Although fertility levels in the mid-1950s were about the same in the two countries — at six children per woman — fertility rates have declined much faster in China than India, due in part to China’s one-child family policy. Today, China’s fertility is below replacement and one child less than India’s — 1.8 compared to 2.8 children per woman. With its higher birth rates and younger age structure, India’s population is growing more than twice as fast as China’s — 1.4% versus 0.6% annually. The demographic outcomes of these growth rates are annual additions of approximately 17 million Indians and 8 million Chinese. In addition, India’s annual population increase exceeded China’s in each of the past 30 years. Both China and India have significantly more males than females, in sharp contrast to demographics in most other nations. This atypical gender imbalance is due in part to the use of prenatal ultrasound scanning to abort female fetuses. While the practice of sex-selective abortion is prohibited in both countries, it has been difficult to prevent. By 2020, it is estimated that the number of young “surplus males” unable to find brides could be more than 35 million in China and 25 million in India. While the future remains uncertain, it is evident that the major factor determining the future growth of the Chinese and Indian populations is fertility.--Joseph Chamie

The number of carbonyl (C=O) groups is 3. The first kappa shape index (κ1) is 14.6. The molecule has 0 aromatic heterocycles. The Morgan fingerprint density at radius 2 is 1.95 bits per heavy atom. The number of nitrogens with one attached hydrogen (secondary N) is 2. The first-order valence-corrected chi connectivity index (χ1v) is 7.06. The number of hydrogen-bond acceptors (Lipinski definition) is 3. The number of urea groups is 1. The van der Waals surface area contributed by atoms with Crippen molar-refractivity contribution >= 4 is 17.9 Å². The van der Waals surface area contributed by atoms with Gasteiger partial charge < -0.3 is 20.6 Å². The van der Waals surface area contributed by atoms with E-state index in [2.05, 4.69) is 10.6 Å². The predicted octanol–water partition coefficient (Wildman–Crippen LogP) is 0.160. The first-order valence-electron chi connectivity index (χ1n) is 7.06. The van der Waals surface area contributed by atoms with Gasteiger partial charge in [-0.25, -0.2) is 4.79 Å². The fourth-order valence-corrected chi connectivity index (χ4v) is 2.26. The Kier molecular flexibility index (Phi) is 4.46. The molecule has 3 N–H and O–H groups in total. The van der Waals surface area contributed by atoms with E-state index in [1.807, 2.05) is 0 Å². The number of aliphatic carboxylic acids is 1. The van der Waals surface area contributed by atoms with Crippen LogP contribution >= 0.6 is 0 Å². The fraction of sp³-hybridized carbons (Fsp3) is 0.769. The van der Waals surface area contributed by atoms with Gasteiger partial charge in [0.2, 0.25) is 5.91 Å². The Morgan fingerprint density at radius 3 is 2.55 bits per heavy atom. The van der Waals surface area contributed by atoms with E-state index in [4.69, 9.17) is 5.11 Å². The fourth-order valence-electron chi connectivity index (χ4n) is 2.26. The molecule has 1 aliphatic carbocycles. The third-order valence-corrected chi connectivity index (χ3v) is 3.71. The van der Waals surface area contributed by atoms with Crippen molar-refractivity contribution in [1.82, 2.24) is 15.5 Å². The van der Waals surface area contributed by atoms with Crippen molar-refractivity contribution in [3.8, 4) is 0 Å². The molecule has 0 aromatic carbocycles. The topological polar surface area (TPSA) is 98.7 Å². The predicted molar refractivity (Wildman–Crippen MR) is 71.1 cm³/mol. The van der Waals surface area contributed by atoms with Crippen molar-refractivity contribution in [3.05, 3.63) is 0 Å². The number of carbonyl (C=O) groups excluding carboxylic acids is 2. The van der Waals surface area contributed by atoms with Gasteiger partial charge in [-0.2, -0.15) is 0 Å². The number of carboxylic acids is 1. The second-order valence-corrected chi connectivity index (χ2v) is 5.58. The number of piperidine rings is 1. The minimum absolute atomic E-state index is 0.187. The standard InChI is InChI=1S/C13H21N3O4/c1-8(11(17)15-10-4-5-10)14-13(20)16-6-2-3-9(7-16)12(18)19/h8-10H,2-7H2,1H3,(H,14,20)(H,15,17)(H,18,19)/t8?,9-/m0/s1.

If a family of four costs $15,000 per year to insure, then every worker has to be worth $15,000 a year to the employer just for break-even, before the worker gets any take-home pay. That means that somebody who is worth less than $40,000 a year to a firm probably will not get hired. People who are worth $25,000 to $50,000 a year would be more likely to have jobs if taxpayers gave them health insurance vouchers and employers did not have to pick up health insurance cost.--Arnold Kling

Imagine you're sitting in Sweden and you're on the [Nobel Peace prize] committee trying to choose the winner. You really do want peace. You notice that some of the most brutal people in the world have stopped being brutal and are suing for peace. You want to encourage that. And so you argue for giving them the prize. That seems like a reasonable incentive. The problem is that when people understand the incentives, they also understand that to get into the position of stopping killing people, they have to kill people first.--David Henderson